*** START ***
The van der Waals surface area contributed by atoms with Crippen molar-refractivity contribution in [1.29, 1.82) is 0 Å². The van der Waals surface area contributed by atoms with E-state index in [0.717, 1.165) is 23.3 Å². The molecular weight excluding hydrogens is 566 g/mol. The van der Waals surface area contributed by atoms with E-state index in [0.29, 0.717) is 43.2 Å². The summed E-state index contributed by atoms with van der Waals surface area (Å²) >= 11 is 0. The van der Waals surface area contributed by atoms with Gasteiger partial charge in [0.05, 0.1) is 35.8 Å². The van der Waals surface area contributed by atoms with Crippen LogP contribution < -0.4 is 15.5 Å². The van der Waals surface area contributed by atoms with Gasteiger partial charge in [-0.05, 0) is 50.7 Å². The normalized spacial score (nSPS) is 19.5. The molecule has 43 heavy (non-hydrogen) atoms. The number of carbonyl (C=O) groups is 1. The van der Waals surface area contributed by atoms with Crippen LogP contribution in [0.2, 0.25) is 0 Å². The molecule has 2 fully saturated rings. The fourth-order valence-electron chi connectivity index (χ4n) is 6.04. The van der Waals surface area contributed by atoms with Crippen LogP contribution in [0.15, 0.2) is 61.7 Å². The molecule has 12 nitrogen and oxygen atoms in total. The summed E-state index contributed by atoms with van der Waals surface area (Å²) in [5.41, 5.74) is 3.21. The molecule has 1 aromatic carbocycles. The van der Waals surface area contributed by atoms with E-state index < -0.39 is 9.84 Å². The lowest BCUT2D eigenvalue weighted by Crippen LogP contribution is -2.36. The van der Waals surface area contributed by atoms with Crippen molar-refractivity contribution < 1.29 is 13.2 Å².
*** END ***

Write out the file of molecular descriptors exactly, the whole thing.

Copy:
The van der Waals surface area contributed by atoms with Crippen molar-refractivity contribution in [1.29, 1.82) is 0 Å². The van der Waals surface area contributed by atoms with E-state index in [0.717, 1.165) is 23.3 Å². The molecular weight excluding hydrogens is 566 g/mol. The van der Waals surface area contributed by atoms with E-state index in [0.29, 0.717) is 43.2 Å². The summed E-state index contributed by atoms with van der Waals surface area (Å²) >= 11 is 0. The van der Waals surface area contributed by atoms with Gasteiger partial charge in [0.05, 0.1) is 35.8 Å². The van der Waals surface area contributed by atoms with Crippen LogP contribution < -0.4 is 15.5 Å². The van der Waals surface area contributed by atoms with Gasteiger partial charge in [-0.05, 0) is 50.7 Å². The normalized spacial score (nSPS) is 19.5. The molecule has 43 heavy (non-hydrogen) atoms. The number of carbonyl (C=O) groups is 1. The van der Waals surface area contributed by atoms with Crippen LogP contribution in [0.2, 0.25) is 0 Å². The molecule has 2 fully saturated rings. The fourth-order valence-electron chi connectivity index (χ4n) is 6.04. The van der Waals surface area contributed by atoms with Crippen LogP contribution in [0.15, 0.2) is 61.7 Å². The molecule has 12 nitrogen and oxygen atoms in total. The summed E-state index contributed by atoms with van der Waals surface area (Å²) in [5.41, 5.74) is 3.21. The molecule has 1 aromatic carbocycles. The van der Waals surface area contributed by atoms with E-state index < -0.39 is 9.84 Å². The lowest BCUT2D eigenvalue weighted by Crippen LogP contribution is -2.36. The van der Waals surface area contributed by atoms with Crippen molar-refractivity contribution < 1.29 is 13.2 Å².